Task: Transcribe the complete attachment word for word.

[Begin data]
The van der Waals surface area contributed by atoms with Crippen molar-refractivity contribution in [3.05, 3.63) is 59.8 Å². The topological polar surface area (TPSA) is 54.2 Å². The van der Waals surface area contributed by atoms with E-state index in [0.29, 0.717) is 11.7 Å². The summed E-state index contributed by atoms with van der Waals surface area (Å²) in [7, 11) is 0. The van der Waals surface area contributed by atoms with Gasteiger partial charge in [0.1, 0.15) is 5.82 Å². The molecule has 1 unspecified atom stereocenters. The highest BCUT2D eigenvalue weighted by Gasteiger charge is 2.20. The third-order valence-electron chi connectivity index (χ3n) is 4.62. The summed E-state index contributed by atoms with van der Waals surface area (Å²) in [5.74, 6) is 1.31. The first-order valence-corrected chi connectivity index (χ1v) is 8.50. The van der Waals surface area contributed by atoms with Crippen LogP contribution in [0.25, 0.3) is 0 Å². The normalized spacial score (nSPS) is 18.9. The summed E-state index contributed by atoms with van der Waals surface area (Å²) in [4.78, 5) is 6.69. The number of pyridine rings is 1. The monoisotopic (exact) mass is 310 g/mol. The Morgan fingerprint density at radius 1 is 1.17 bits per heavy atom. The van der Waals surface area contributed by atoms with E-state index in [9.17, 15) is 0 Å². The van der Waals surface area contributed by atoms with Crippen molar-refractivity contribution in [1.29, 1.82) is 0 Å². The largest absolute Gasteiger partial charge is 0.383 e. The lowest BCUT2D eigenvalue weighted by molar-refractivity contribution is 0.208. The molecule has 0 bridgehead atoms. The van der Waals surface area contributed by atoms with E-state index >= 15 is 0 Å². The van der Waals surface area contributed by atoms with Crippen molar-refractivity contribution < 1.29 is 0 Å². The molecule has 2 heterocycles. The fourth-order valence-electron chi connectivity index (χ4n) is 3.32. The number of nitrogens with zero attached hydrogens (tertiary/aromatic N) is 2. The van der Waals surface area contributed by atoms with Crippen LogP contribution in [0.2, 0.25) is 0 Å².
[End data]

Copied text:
The van der Waals surface area contributed by atoms with Crippen molar-refractivity contribution in [3.05, 3.63) is 59.8 Å². The topological polar surface area (TPSA) is 54.2 Å². The van der Waals surface area contributed by atoms with E-state index in [0.29, 0.717) is 11.7 Å². The summed E-state index contributed by atoms with van der Waals surface area (Å²) in [7, 11) is 0. The van der Waals surface area contributed by atoms with Gasteiger partial charge in [0.1, 0.15) is 5.82 Å². The molecule has 1 unspecified atom stereocenters. The highest BCUT2D eigenvalue weighted by Gasteiger charge is 2.20. The third-order valence-electron chi connectivity index (χ3n) is 4.62. The summed E-state index contributed by atoms with van der Waals surface area (Å²) in [5.74, 6) is 1.31. The first-order valence-corrected chi connectivity index (χ1v) is 8.50. The van der Waals surface area contributed by atoms with Crippen LogP contribution in [0.25, 0.3) is 0 Å². The normalized spacial score (nSPS) is 18.9. The summed E-state index contributed by atoms with van der Waals surface area (Å²) in [4.78, 5) is 6.69. The number of pyridine rings is 1. The monoisotopic (exact) mass is 310 g/mol. The Morgan fingerprint density at radius 1 is 1.17 bits per heavy atom. The van der Waals surface area contributed by atoms with E-state index in [9.17, 15) is 0 Å². The van der Waals surface area contributed by atoms with Crippen molar-refractivity contribution in [1.29, 1.82) is 0 Å². The largest absolute Gasteiger partial charge is 0.383 e. The lowest BCUT2D eigenvalue weighted by molar-refractivity contribution is 0.208. The molecule has 0 bridgehead atoms. The van der Waals surface area contributed by atoms with E-state index >= 15 is 0 Å². The van der Waals surface area contributed by atoms with Crippen molar-refractivity contribution < 1.29 is 0 Å². The molecule has 2 heterocycles. The fourth-order valence-electron chi connectivity index (χ4n) is 3.32. The number of nitrogens with zero attached hydrogens (tertiary/aromatic N) is 2. The van der Waals surface area contributed by atoms with Crippen LogP contribution in [0.2, 0.25) is 0 Å².